Corruption Watch WITH TAWANDA MAJONI
When President Emmerson Mnangagwa wrested power from Robert Mugabe with the help of soldiers in late 2017, he promised his government would give us the economy, economy, economy, and less of badass politics.
When he said that at his inauguration in late November that same year, he must have been either lying through his teeth or was just a plain victim of delusion. If you know that chap
well enough, you will also know that the former is true. Because, especially after the disputed 2018 elections, we have been getting an overdose of the badass politics and much of a poor economy.
Well, there is hardly any economy to talk about, thanks to the badass politics. There is no cash in the banks. No jobs. No industries. Just mega-deals that look and smell like pies in
the sky. And the politics is getting nastier by the week. Take last week’s planned demonstration that the Movement for Democratic Change (MDC-A) had organised.
The organisers gave the regulating authority—in this case the Officer Commanding Harare district—more than a week’s notice of the demo. The Public Order and Security Act (Posa) says “at
least four days”, so that was ample time. There were backs and forths between the regulating authority and the organisers in between. Then on the eve of the demo, which had been
scheduled for 16 August, the police issued an oral prohibition of the protest march and sent their spokesperson to announce it on television.
That looks perfectly in sync with the law. Posa says prohibitions of demos can be made in one of the following ways. In a newspaper that circulates in the area where the demo is
planned. Or by notices distributed or stuck upon public buildings. Or through an announcement by a police officer that is broadcast or made orally. Provided, of course, that this is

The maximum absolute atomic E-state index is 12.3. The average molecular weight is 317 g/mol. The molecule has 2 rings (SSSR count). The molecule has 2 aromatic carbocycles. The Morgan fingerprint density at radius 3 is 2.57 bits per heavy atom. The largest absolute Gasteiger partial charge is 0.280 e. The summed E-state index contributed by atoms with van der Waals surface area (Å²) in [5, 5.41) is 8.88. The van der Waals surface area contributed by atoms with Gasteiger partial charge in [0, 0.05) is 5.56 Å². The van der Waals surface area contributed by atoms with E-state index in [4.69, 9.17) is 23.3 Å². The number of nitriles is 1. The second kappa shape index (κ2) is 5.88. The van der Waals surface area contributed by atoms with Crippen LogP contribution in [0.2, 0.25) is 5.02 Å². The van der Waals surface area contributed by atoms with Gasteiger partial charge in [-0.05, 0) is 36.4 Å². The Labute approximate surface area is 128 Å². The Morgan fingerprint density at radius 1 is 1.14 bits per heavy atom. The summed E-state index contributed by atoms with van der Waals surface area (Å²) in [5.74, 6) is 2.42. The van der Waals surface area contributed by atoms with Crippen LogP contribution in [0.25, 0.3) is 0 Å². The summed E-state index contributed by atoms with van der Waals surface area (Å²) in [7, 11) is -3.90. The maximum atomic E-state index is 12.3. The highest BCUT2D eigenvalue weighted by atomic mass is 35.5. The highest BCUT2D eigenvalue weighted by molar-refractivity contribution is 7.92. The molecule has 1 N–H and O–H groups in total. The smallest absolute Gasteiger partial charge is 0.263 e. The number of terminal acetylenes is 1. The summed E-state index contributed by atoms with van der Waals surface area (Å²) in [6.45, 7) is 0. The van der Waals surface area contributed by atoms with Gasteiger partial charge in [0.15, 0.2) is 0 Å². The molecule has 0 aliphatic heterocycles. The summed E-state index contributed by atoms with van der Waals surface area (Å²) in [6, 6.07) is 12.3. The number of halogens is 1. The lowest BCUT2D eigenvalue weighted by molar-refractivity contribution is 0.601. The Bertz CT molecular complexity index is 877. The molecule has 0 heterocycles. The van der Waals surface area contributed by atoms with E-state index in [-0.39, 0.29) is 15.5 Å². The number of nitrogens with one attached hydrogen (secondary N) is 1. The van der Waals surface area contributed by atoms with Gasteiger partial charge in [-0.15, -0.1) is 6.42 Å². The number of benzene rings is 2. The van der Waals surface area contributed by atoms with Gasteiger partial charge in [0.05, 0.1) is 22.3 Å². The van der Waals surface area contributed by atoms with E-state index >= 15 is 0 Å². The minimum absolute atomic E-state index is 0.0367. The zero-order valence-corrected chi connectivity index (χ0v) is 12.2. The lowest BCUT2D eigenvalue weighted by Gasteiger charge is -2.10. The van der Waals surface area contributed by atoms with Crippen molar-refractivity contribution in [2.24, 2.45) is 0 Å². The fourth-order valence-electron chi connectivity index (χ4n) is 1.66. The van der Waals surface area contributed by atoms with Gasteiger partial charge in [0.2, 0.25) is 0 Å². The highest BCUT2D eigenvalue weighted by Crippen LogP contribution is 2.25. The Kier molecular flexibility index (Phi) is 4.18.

accompanied by a written notice to the organiser that the demo has been banned.
After the prohibition of the march, the organisers rushed to the High Court, which, upon its own learned discretion, dismissed the application to proceed with the march. The reason was quite queer. MDC-A must have gone to a lower court first. As if that was going to change anything!
It’s not clear if MDC-A was given the written prohibition order. What’s abundantly clear, though, is that there was a lot of duplicity and badness in the way the government responded
to the demo notice. The timing of the prohibition order says it all. It’s a pretty Machiavellian tactic. If you want to effectively undermine your enemy, tarry for long and strike at
the last moment. That way, you will for sure cause confusion and drive the enemy into disarray.
From the time the demo notice was given, the police hardly said anything. That’s the tarrying part of it. The signs that they didn’t like the idea of a demo were always there, of
course. They made all sorts of demands to bear on the organisers. Like, after MDC promised to provide marshals to ensure that the demo would proceed peacefully as they law recognises,
the cops started making funny demands. They wanted to know who the marshals would be, where they lived, their cellphone numbers, et cetera. No law in Zimbabwe provides for such demands.